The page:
Sometimes I overhear customers at the grocery store deliberate on which bottled water to buy. “How does Poland Springs water taste?” they ask their friend Katy. I notice this conversation taking place and I stop dead in my tracks. I don’t dare make a sound now. Surely Katy will say, “It taste like water,” because there could be no other response. Just when I think I’m going to faint from anticipation, Katy says, “It tastes great!” and I nearly have a heart attack.

There is a true friendship, I think to myself. I am awed by Katy's sincerity. Had I been in that situation I would have responded with three hours of derisive comments and my friend would have wilted under the abuse. For the rest of his life I would have referred to him as “Evian” and introduced him to people as “an esteemed professional water taster” and whenever he wasn’t looking I would have poured bottles of water on his head, bottles of water I purchased with money I stole from his wallet.

Yet perhaps my actions would be in error. Perhaps there are marked differences between bottled water brands. To “quench” my “thirst” for an answer, I decided to conduct a taste test of five leading water brands and catalogue the results in the following ill-conceived article.

The cashier looked like she wanted to arrest me when I bought five different brands of water

The manufactures of this refreshing treat obviously haven’t been listening to TLC, because not only did they go chasing waterfalls, they found them—and the result is a beatific bottled medley of gushing arctic overtones playfully subverted by a hint of grassy sweetness. The interplay of flavors takes you tumbling downstream in a barrel of ecstasy, nearly injuring you on its jagged rocks of rebellious irregularity. Don’t be shy, though—the water offers a clean finish, fading into a fine mist as if taking a bow. Now there’s a hush, a prolonged moment of icy silence. Crystal Geyser has both electrified and cleansed your palette, and once you recover there’s only one thing to do: take another wild sip.

Because of the wallop it packs, Crystal Geyser drinks like a meal. Consider this text from the “benefits” section of their website: “Are you conscious of your weight or on a diet? Drinking more water helps to supress [sic] the appetite. Instead of snacking between meals, drink a glass of water.” This is great advice for anybody with an eating disorder, and I can't think of a single conflict of interest associated with a bottled water company advising you to drink water instead of eating between meals. I’d even go one step further: forget the meal entirely and have several delicious liters of water. At 0 calories per serving it’s a healthy alternative to food, which contrary to popular belief actually dehydrates our bodies. And I can personally say without hyperbole that Crystal Geyser is more revitalizing than drinking the blood of Christ.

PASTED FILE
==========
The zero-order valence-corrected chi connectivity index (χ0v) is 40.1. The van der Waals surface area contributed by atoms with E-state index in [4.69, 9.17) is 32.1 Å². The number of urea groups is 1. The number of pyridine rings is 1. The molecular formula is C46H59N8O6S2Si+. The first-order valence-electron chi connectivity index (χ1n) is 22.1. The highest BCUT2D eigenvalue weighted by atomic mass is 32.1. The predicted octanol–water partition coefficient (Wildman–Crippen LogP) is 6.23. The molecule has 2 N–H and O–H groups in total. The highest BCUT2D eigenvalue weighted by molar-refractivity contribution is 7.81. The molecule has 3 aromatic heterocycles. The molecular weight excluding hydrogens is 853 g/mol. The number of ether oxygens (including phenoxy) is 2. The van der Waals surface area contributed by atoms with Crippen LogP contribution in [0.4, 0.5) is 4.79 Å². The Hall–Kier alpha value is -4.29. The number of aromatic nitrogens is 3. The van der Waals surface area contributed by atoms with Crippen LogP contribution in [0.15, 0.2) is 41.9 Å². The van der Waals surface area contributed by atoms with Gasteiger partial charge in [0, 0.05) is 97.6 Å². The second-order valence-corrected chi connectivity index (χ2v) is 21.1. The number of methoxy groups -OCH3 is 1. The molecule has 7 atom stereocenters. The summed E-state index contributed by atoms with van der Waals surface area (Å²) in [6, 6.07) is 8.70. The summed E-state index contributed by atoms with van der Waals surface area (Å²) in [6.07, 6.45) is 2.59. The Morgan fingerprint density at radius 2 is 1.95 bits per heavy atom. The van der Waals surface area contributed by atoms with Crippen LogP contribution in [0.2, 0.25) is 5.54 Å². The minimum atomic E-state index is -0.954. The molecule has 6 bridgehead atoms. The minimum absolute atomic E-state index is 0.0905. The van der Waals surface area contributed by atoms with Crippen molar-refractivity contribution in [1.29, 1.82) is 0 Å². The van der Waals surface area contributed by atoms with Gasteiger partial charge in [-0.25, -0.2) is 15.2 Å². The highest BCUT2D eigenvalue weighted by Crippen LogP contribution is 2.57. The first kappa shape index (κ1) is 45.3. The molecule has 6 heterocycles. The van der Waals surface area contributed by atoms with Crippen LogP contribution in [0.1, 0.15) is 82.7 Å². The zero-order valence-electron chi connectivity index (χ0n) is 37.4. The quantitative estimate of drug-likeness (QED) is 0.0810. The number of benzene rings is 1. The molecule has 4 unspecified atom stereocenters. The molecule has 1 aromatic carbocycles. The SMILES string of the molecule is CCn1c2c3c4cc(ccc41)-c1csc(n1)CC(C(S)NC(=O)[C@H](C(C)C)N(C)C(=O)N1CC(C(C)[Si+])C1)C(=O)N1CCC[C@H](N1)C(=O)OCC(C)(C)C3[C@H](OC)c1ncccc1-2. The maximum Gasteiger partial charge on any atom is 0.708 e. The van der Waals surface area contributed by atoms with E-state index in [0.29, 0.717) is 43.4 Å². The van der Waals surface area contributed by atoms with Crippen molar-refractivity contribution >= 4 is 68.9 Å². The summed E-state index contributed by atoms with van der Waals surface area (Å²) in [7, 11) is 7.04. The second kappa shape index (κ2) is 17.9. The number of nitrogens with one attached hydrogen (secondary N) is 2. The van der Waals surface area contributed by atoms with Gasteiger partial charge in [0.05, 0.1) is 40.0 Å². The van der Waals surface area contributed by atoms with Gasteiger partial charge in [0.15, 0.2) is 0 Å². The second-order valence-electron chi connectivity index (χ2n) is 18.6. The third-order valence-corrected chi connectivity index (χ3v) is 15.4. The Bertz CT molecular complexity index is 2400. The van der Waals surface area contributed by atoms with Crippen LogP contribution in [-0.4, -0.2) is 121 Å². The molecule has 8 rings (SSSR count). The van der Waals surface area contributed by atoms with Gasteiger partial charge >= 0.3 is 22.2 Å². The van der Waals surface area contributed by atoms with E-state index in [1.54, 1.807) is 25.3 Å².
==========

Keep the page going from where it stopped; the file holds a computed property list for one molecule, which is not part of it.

Final Score: 5/10 (Tastes like water)

According to a short film offered on, a site which took me forty-three minutes to navigate, Evian water makes “a journey of 15 years, during which this water will become purified, become laden with minerals, and acquire a unique equilibrium to emerge 800 meters below at Evian.” I can personally concur: Evian water is in perfect equilibrium. It is true that the water cycle is in effect elsewhere on Earth, but normally it is an unsatisfactory process which produces inferior hydrogen atoms that cling lamely to oxygen atoms in shoddy third-rate covalent bonds. Sometimes these bonds completely fall apart in your glass and you’re left with an undrinkable mess of hydrogen and oxygen molecules. Evian provides the perfect equilibrium of hydrogen and oxygen—about two to one.

Evian water comes from the French Alps, and it’s delectable. Water from some mountains is a complete joke, particularly the mountains of South America—you wonder what sort of solar radiation is energizing the rinky-dink snowmelt and evaporation going on down there. Contrast this with Evian; it’s as if the sea god Poseidon has jerked off into a plastic bottle, such are the inimitable purities and generous dosages of minerals present in each serving. That's why it’s no surprise that Evian is among the most expensive waters on the planet, with some eateries charging up to $10 per bottle. I can tell you that I would happily pay upwards of $90 for a bottle of Evian water, because it’s wonderful and makes me feel rich both in minerals and cash, even though I'm highly deficient in both. Whenever I'm done with a bottle of Evian, I chuck it at a hobo; let him recycle that garbage for the few pennies its worth, for I haven’t got the time: I'm an Evian man.

Final Score: 5/10 (Tastes like water)